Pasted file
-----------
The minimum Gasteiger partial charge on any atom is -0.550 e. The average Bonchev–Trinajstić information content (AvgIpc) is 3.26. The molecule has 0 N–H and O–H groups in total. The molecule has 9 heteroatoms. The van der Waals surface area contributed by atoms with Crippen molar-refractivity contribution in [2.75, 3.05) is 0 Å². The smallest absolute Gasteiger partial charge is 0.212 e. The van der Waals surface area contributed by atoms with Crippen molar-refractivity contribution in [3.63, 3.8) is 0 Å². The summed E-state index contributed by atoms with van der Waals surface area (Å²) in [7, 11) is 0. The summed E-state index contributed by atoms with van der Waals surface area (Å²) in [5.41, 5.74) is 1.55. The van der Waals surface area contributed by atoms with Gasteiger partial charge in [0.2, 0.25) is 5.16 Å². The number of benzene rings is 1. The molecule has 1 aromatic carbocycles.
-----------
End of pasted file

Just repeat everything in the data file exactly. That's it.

The minimum Gasteiger partial charge on any atom is -0.550 e. The average Bonchev–Trinajstić information content (AvgIpc) is 3.26. The molecule has 0 N–H and O–H groups in total. The molecule has 9 heteroatoms. The van der Waals surface area contributed by atoms with Crippen molar-refractivity contribution in [2.75, 3.05) is 0 Å². The smallest absolute Gasteiger partial charge is 0.212 e. The van der Waals surface area contributed by atoms with Crippen molar-refractivity contribution in [3.63, 3.8) is 0 Å². The summed E-state index contributed by atoms with van der Waals surface area (Å²) in [7, 11) is 0. The summed E-state index contributed by atoms with van der Waals surface area (Å²) in [5.41, 5.74) is 1.55. The van der Waals surface area contributed by atoms with Gasteiger partial charge in [0.2, 0.25) is 5.16 Å². The number of benzene rings is 1. The molecule has 1 aromatic carbocycles.